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 Estate project crowned POP winner


A street games project which has seen antisocial behaviour on a housing estate cut by 95% has won a police problem-solving award.

Judges had a particularly difficult task of choosing the top three projects from the 12 finalists who presented their innovative ideas during the two-day Problem Orientated Partnerships (POP) conference held in Durham this week.
The Woodhouse Utd: Auckland Street Games project was crowned overall winner after judges heard how it tackled the problem of antisocial behaviour in Woodhouse Close Estate, in Bishop Auckland.
Inspired by the Street Games project in Peterlee, Beth Maddox, of the Bishop Auckland Neighbourhood Police Team, teamed up with the Auckland Youth and Community Centre (AYCC), Believe Housing, Durham County Council and other businesses to launch the Auckland Games – a weekly activity session for children in Woodhouse Close.
By providing fun activities and engaging with the children and their families, the team have managed to reduce antisocial behaviour on the estate by 95% within just a year.
Presenting the awards, Chief Constable, Jo Farrell said: “The impact of these projects on both individuals and communities has been phenomenal which demonstrates that Durham Difference at the heart of our force.
“Each of the projects has been a fantastic effort; getting a grip with the issues and leading partners to get underneath some really challenging problems.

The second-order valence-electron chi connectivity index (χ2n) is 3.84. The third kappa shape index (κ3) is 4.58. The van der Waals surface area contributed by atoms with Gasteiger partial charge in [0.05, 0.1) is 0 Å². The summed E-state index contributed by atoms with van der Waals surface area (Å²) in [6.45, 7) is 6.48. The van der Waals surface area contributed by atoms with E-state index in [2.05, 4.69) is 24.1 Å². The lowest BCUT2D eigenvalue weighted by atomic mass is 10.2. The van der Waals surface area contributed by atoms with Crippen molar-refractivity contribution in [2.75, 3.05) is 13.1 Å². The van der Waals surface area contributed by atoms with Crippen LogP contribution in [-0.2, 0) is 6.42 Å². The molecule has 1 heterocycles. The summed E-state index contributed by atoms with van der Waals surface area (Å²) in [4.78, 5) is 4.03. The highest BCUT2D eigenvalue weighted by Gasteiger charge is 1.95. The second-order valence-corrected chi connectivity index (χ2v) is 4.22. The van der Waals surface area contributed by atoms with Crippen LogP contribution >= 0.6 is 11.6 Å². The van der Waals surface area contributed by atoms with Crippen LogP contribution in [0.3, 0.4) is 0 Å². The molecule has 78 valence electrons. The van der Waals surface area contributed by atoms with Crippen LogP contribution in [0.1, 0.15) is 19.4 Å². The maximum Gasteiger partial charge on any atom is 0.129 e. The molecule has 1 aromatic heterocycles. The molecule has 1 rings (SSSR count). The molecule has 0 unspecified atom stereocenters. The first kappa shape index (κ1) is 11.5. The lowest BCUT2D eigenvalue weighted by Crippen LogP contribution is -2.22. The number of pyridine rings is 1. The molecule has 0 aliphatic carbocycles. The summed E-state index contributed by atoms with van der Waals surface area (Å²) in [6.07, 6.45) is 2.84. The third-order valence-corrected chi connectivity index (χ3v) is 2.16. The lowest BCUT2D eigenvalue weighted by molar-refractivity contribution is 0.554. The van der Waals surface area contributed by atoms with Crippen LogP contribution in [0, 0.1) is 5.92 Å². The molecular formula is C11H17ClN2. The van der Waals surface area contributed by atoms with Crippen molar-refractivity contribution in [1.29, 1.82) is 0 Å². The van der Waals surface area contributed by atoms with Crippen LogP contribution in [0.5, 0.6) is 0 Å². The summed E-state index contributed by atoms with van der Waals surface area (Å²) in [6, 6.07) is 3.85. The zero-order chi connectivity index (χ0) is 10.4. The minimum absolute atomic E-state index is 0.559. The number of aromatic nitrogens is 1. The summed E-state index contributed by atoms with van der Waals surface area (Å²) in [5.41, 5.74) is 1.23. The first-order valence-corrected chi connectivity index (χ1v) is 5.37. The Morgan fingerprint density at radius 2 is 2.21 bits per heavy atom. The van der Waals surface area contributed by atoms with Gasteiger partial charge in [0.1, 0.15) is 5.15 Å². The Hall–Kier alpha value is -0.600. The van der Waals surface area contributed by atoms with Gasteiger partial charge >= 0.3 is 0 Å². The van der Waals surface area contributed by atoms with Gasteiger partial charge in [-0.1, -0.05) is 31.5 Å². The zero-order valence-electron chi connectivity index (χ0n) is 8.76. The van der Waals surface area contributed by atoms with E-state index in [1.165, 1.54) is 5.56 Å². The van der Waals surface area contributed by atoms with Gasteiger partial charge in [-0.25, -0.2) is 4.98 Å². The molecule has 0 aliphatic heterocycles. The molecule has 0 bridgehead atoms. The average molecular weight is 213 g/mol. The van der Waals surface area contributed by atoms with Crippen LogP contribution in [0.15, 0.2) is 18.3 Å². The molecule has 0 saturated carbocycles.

“Deciding the overall winner has been a challenge in itself, but we typically liked the Auckland Games project as it built on an initiative which has worked elsewhere; the planning was particularly meticulous; and it also demonstrates a real sense of leadership.
“Beth saw a problem in the community which needed our help and with her tenacity and leadership, she saw it through.”
Beth said: “I am delighted to have won the POP awards but even happier that we have been able to make such a difference to the lives of everyone in Woodhouse Close.
“To me the most important part is about making a change for the better in young people’s lives and it has been brilliant to see the community come together.
“I certainly can’t take all the credit as it was a big team effort with everyone in Bishop Auckland NPT and they deserve to be recognised for all their hard work too.”
Also honoured were the winners of the business award: Driving Down Demand - a project to help reduce the demand on control room handlers by cutting duplication between the Road Policing Unit and insurance companies when it comes to recovering vehicles involved in minor collisions.
And the traditional POP award winning project title went to Operation Blue Mountain - a project which tackled the issue of courier fraud by targeting scammers who pretend to be police officers and tell victims their bank account has been compromised.
Mrs Farrell commended all of the finalists for their innovation and ability to solve issues facing communities.
She said: “It has been an honour to judge these awards and I am proud to see the great work around problem solving being embedded within our outstanding force.”